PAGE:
Forums: Whether industry-specific, hobby-related or community-based, there is a plethora of forums that allow members to add a link to their profile and (more importantly) to their signature. However, many forums put a no-follow attribute on signature links, and due to the high amount of outgoing links and relatively low authority of the linking page, these links are low in quality. There are a few forums that allow followed links in signatures after a minimum amount of posts, so be sure to check a forum’s terms of service.
Blog Commenting: A very common and heavily utilized method is commenting on other niche-relevant blogs. Keep in mind, though, that a large majority of blogs give a no-follow attribute to links in comments. Use the NoDoFollow plug-in mentioned above when perusing blogs to determine if it will be a no-followed link.
As a further caveat, when commenting please ensure that it adds value to the discussion and it reflects understanding of the subject. “Thanks for the post” is a very weak, obvious attempt at getting a link, and most webmasters would delete it as spam. Do not be a spammer!
Directories: Another heavily used strategy is submitting a site to directories. With an incredible amount of directories available, it becomes more difficult to ascertain which are worth submitting to. Some of the most valued ones include DMOZ (although there is a general consensus that it takes forever and a day to get approved, if at all), Yahoo’s Directory (steep price), Business.com, JoeAnt, Pegasus Directory, and some regional directories. As in most things in life, the more difficult it is to get, the more likely that it’s worth having.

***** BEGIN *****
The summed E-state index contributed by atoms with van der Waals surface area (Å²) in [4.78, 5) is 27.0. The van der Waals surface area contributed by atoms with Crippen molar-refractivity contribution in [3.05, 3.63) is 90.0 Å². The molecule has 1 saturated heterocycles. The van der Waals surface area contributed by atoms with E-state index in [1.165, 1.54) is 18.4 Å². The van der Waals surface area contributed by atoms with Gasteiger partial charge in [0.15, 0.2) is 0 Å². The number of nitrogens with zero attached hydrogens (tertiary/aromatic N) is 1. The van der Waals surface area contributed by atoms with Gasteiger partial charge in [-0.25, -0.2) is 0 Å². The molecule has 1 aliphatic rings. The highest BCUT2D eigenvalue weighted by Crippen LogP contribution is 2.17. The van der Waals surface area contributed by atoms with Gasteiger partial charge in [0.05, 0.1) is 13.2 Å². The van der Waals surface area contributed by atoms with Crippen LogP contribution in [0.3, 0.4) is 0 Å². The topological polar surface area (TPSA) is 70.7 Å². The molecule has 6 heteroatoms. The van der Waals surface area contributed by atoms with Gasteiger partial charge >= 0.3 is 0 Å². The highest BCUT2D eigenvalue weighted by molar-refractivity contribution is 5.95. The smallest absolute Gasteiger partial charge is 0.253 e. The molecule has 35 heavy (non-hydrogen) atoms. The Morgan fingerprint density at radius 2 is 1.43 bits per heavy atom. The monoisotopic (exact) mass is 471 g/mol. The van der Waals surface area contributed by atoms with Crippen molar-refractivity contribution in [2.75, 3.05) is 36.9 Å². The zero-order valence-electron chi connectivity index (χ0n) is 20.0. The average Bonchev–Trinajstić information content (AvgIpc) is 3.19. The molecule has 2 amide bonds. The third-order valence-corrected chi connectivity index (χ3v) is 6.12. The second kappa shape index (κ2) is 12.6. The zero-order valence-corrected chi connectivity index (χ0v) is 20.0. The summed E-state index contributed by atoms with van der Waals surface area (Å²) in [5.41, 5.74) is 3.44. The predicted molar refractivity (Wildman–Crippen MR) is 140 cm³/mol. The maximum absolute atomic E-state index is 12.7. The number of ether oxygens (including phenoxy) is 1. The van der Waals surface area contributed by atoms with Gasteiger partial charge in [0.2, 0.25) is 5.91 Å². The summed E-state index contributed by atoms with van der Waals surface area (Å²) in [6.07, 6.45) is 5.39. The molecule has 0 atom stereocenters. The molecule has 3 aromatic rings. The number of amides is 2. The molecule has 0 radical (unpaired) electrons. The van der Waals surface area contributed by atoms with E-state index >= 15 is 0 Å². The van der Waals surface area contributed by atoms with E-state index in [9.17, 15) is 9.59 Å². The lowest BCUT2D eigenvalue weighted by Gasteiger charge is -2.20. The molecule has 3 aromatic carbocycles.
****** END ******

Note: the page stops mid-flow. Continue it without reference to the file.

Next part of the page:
Article Directories: There are a number of quality, human-edited article directories such as EzineArticles, GoArticles, Amazine, and many more that can be extremely useful. As these article directories require a well-written article with unique content, it takes much longer to produce and get approved than the methods listed above, but the links can prove to be worthwhile particularly as they age.
Guest Blogging: Although submitting posts to article directories or article marketing could be interpreted as guest blogging, in this category we refer to the practice of contacting relevant bloggers and offering to post content on their blogs. Relevancy could come by way of industry (whether national or regional in scope) or by the geographic location targeted. Research your specific area to see if any of the locally predominant sites offer blogs for users to publish content, as this could land not only good links but also qualified click-through traffic.
Third-Party Sites: There are a number of industry-specific, national sites that allow users to publish content such as Trulia and ActiveRain. Also, others establish accounts on Web 2.0 portals such as WordPress, Blogger, Tumblr and LiveJournal, as these are well-established, high-trafficked sites that trickle some of their “juice” to individual pages.
Post unique, well-written content and it can help not only in building quality links with anchor text of choice, but also in establishing a rapport with other industry professionals, which could be useful in the next method.